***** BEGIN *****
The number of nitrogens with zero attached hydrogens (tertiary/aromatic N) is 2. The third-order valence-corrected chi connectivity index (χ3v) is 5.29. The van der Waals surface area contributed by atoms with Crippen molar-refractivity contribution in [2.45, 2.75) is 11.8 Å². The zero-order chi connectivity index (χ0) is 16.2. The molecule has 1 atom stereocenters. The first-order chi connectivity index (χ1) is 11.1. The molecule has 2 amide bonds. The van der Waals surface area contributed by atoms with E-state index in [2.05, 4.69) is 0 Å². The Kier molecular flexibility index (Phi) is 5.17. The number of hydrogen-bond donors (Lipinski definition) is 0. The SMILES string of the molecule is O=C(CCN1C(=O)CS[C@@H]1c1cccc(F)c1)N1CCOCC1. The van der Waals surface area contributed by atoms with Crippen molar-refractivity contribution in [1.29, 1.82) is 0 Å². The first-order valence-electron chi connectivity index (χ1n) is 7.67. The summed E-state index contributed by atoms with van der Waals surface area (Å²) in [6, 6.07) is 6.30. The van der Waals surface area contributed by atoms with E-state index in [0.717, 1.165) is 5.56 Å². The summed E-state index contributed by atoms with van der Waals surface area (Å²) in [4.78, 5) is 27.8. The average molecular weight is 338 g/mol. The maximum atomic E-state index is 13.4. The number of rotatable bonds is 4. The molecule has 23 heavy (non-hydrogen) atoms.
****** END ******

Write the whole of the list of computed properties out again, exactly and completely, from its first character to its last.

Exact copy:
The number of nitrogens with zero attached hydrogens (tertiary/aromatic N) is 2. The third-order valence-corrected chi connectivity index (χ3v) is 5.29. The van der Waals surface area contributed by atoms with Crippen molar-refractivity contribution in [2.45, 2.75) is 11.8 Å². The zero-order chi connectivity index (χ0) is 16.2. The molecule has 1 atom stereocenters. The first-order chi connectivity index (χ1) is 11.1. The molecule has 2 amide bonds. The van der Waals surface area contributed by atoms with E-state index in [2.05, 4.69) is 0 Å². The Kier molecular flexibility index (Phi) is 5.17. The number of hydrogen-bond donors (Lipinski definition) is 0. The SMILES string of the molecule is O=C(CCN1C(=O)CS[C@@H]1c1cccc(F)c1)N1CCOCC1. The van der Waals surface area contributed by atoms with Crippen molar-refractivity contribution in [1.29, 1.82) is 0 Å². The first-order valence-electron chi connectivity index (χ1n) is 7.67. The summed E-state index contributed by atoms with van der Waals surface area (Å²) in [6, 6.07) is 6.30. The van der Waals surface area contributed by atoms with E-state index in [0.717, 1.165) is 5.56 Å². The summed E-state index contributed by atoms with van der Waals surface area (Å²) in [4.78, 5) is 27.8. The average molecular weight is 338 g/mol. The maximum atomic E-state index is 13.4. The number of rotatable bonds is 4. The molecule has 23 heavy (non-hydrogen) atoms.